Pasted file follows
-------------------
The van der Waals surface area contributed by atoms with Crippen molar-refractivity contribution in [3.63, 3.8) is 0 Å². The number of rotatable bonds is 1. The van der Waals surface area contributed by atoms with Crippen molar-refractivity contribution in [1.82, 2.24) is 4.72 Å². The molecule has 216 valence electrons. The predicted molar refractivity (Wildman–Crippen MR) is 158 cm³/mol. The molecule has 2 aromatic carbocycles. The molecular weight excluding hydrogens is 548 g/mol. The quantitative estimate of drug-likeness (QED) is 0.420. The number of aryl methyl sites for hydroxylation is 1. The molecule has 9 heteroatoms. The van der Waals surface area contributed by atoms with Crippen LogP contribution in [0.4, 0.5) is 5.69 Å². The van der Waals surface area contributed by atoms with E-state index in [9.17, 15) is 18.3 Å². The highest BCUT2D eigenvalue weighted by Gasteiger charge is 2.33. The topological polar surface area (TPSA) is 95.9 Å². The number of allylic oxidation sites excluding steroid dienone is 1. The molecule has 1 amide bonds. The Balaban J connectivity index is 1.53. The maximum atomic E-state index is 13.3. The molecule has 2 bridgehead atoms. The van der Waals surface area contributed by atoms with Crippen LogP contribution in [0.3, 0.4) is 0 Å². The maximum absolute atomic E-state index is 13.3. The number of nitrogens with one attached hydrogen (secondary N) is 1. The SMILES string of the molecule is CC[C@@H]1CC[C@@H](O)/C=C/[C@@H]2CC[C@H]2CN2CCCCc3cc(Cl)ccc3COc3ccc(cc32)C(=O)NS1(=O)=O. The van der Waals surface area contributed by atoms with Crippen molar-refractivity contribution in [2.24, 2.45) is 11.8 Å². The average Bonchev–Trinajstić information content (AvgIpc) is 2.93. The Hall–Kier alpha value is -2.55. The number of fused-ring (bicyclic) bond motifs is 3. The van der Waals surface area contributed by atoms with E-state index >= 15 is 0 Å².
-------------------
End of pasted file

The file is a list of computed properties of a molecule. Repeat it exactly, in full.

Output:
The van der Waals surface area contributed by atoms with Crippen molar-refractivity contribution in [3.63, 3.8) is 0 Å². The number of rotatable bonds is 1. The van der Waals surface area contributed by atoms with Crippen molar-refractivity contribution in [1.82, 2.24) is 4.72 Å². The molecule has 216 valence electrons. The predicted molar refractivity (Wildman–Crippen MR) is 158 cm³/mol. The molecule has 2 aromatic carbocycles. The molecular weight excluding hydrogens is 548 g/mol. The quantitative estimate of drug-likeness (QED) is 0.420. The number of aryl methyl sites for hydroxylation is 1. The molecule has 9 heteroatoms. The van der Waals surface area contributed by atoms with Crippen LogP contribution in [0.4, 0.5) is 5.69 Å². The van der Waals surface area contributed by atoms with E-state index in [9.17, 15) is 18.3 Å². The highest BCUT2D eigenvalue weighted by Gasteiger charge is 2.33. The topological polar surface area (TPSA) is 95.9 Å². The number of allylic oxidation sites excluding steroid dienone is 1. The molecule has 1 amide bonds. The Balaban J connectivity index is 1.53. The maximum atomic E-state index is 13.3. The molecule has 2 bridgehead atoms. The van der Waals surface area contributed by atoms with Crippen LogP contribution in [0.3, 0.4) is 0 Å². The maximum absolute atomic E-state index is 13.3. The number of nitrogens with one attached hydrogen (secondary N) is 1. The SMILES string of the molecule is CC[C@@H]1CC[C@@H](O)/C=C/[C@@H]2CC[C@H]2CN2CCCCc3cc(Cl)ccc3COc3ccc(cc32)C(=O)NS1(=O)=O. The van der Waals surface area contributed by atoms with Crippen molar-refractivity contribution in [2.24, 2.45) is 11.8 Å². The average Bonchev–Trinajstić information content (AvgIpc) is 2.93. The Hall–Kier alpha value is -2.55. The number of fused-ring (bicyclic) bond motifs is 3. The van der Waals surface area contributed by atoms with E-state index >= 15 is 0 Å².